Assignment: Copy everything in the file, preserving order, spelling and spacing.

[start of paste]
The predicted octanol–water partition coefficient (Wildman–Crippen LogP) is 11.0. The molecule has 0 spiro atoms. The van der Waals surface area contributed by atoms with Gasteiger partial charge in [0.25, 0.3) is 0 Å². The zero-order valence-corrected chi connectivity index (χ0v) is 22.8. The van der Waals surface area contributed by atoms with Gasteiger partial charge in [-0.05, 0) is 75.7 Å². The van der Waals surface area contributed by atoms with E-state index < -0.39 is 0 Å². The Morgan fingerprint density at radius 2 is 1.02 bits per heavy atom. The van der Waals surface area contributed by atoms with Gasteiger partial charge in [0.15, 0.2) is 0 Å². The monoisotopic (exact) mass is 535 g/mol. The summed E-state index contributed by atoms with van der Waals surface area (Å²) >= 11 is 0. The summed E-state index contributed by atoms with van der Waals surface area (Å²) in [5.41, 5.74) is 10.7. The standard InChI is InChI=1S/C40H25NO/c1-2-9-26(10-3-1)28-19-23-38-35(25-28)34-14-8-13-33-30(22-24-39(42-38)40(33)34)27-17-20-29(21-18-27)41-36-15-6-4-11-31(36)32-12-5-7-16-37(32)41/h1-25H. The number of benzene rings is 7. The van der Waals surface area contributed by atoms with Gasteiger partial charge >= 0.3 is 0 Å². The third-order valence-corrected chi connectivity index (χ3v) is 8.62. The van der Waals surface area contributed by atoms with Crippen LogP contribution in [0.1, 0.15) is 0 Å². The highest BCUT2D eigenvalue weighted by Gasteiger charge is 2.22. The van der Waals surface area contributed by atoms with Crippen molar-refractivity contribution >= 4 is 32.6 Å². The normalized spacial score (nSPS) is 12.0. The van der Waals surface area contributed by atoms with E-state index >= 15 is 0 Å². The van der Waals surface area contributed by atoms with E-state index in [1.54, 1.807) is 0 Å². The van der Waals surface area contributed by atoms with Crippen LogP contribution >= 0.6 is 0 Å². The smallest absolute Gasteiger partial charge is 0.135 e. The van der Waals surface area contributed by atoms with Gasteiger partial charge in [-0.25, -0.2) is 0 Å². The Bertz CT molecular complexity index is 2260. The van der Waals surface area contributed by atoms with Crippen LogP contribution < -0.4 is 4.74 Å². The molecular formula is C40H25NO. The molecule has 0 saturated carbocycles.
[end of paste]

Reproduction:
The predicted octanol–water partition coefficient (Wildman–Crippen LogP) is 11.0. The molecule has 0 spiro atoms. The van der Waals surface area contributed by atoms with Gasteiger partial charge in [0.25, 0.3) is 0 Å². The zero-order valence-corrected chi connectivity index (χ0v) is 22.8. The van der Waals surface area contributed by atoms with Gasteiger partial charge in [-0.05, 0) is 75.7 Å². The van der Waals surface area contributed by atoms with E-state index < -0.39 is 0 Å². The Morgan fingerprint density at radius 2 is 1.02 bits per heavy atom. The van der Waals surface area contributed by atoms with Gasteiger partial charge in [0.15, 0.2) is 0 Å². The monoisotopic (exact) mass is 535 g/mol. The summed E-state index contributed by atoms with van der Waals surface area (Å²) >= 11 is 0. The summed E-state index contributed by atoms with van der Waals surface area (Å²) in [5.41, 5.74) is 10.7. The standard InChI is InChI=1S/C40H25NO/c1-2-9-26(10-3-1)28-19-23-38-35(25-28)34-14-8-13-33-30(22-24-39(42-38)40(33)34)27-17-20-29(21-18-27)41-36-15-6-4-11-31(36)32-12-5-7-16-37(32)41/h1-25H. The number of benzene rings is 7. The van der Waals surface area contributed by atoms with Gasteiger partial charge >= 0.3 is 0 Å². The third-order valence-corrected chi connectivity index (χ3v) is 8.62. The van der Waals surface area contributed by atoms with Crippen LogP contribution in [0.1, 0.15) is 0 Å². The highest BCUT2D eigenvalue weighted by Gasteiger charge is 2.22. The van der Waals surface area contributed by atoms with Crippen molar-refractivity contribution >= 4 is 32.6 Å². The normalized spacial score (nSPS) is 12.0. The van der Waals surface area contributed by atoms with E-state index >= 15 is 0 Å². The van der Waals surface area contributed by atoms with E-state index in [1.54, 1.807) is 0 Å². The van der Waals surface area contributed by atoms with Crippen LogP contribution >= 0.6 is 0 Å². The smallest absolute Gasteiger partial charge is 0.135 e. The van der Waals surface area contributed by atoms with Gasteiger partial charge in [-0.25, -0.2) is 0 Å². The Bertz CT molecular complexity index is 2260. The van der Waals surface area contributed by atoms with Crippen LogP contribution < -0.4 is 4.74 Å². The molecular formula is C40H25NO. The molecule has 0 saturated carbocycles.